Even before Natasha heard Ad-Hoc's 'Rachmaninov Vespers 1915' at St Mary Arches Church last Friday, she was at the first performance of Tchaikovsky's 'Eugene Onegin' at the Exeter Northcott Theatre.
With a little encouragement, Natasha agreed to give her honest opinion of this very daring experiment - translating Tchaikovsky into English. What would a native Russian have to say about that?
Here are Natasha's thoughts . . .
You want me to say/write something about this ''Eugene Onegin'' production, but I don't know even where to start ??? Haha!
First there is very good proper article in a leaflet done by ETO baritone Jonathan Gunthorpe. Not very often you can find so highly informatively accurate and substantial content in theatre programme leaflets. Wonderful job done! Translation in English (instead of traditional law of singing on the original language) (first in my life Tchaikovsky, and Rossini(!) in English) actually gives more theatrical action involved. I would say, that is also very well done! It worked well for the whole drama, which this opera based on!
For me is very important, that in this production the whole these ''lyrical scenes'', (as Tchaikovsky called his opera),was absolutely immaculately performed (to start with fantastic soloists, then choir and orchestra , then costumes then this wonder-mirror, multifunctional, doing the volume, transparency psychological projections)---every part of all complicated opera mechanism worked unimpeachably well. Not very often you can say so , always you can find something to regret, or to wish to be improved or altered, but in this production of ''Eugene Onegin'' I couldn't find what to wish better! I've listen this opera I don't know how many times. I know every chord and tune and word, I was doubt even to go again and listen again,.... BUT I ENJOYED IT LIKE A FIRST TIME IN MY LIFE, when I seen a movie-opera with young Tayana Vishnevsky as Tatyana Larina. ... I was really listen all these well known tunes and chords with a growing interest and enthusiasm from the beginning to the very end!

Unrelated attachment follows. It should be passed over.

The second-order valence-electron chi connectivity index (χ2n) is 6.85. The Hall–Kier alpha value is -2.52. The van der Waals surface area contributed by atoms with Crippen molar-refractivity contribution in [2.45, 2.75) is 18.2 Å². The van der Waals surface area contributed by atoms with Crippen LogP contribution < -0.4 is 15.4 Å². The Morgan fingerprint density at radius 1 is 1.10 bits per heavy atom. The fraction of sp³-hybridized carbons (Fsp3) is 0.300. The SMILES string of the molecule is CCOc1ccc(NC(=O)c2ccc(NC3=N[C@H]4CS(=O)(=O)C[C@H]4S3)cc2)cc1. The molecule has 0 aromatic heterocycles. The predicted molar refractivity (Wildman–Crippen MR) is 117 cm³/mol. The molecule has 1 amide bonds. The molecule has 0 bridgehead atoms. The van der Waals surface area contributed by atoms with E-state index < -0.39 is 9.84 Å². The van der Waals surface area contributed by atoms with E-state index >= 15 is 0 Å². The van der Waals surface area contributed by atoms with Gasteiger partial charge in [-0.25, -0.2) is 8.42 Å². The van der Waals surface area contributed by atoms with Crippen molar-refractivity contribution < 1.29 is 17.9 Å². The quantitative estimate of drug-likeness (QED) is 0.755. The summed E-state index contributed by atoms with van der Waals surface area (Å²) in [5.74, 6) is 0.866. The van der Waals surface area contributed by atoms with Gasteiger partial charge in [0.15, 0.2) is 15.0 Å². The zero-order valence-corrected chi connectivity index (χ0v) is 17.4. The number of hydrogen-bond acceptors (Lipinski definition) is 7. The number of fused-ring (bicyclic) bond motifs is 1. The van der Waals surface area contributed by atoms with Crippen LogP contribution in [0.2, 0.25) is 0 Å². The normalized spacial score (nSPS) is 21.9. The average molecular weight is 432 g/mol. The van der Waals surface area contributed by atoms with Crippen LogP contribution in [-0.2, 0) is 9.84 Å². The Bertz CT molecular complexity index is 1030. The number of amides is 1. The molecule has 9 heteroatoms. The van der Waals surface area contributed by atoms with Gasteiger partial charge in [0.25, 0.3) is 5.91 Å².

What I also must emphasize as a positive feature of performance---it's a very good choice of musical tempo's. The whole thing sometimes in Russia, as I remember 20 years ago in Bolshoi Theatre, was always a bit slower according to all these archaic feudal style of village estate life, gardens working songs,...it was very often sentimentally slowing down a bit the whole thing. But I like this English 21 century very modern dynamic, which adds much more to the whole music drama of ''Eugene Onegin''.
I even start thinking of going and listening it again. Ha-ha!
Actually you see , my dear , it's a very-very long talk, and I'm not sure which a direction you would prefer to hold?? Give an idea, please!!!
One idea springs immediately to mind - let's get Natasha into the Phonic FM studio to tell us more.
This Tuesday (3rd April) we can start our 'Romantic' sequence with some Tchaikovsky at 11am, and hear more of Natasha's thoughts about Russian music for an English audience - leading on to Rachmaninov, of course.
Also stay tuned to hear Exeter composer Simon Belshaw at 11.30am. He will be in the studio to talk about his latest composition 'Between the Moon and the Earth' which will be played by 'Exeter Contemporary Sounds' - Julie Hill (violin), Andrew Gillett (viola), Jane Pirie ('cello) and Emma Welton (double bass) - at their inaugural concert of new music at Exeter Phoenix on Sunday 27th May. More details to follow.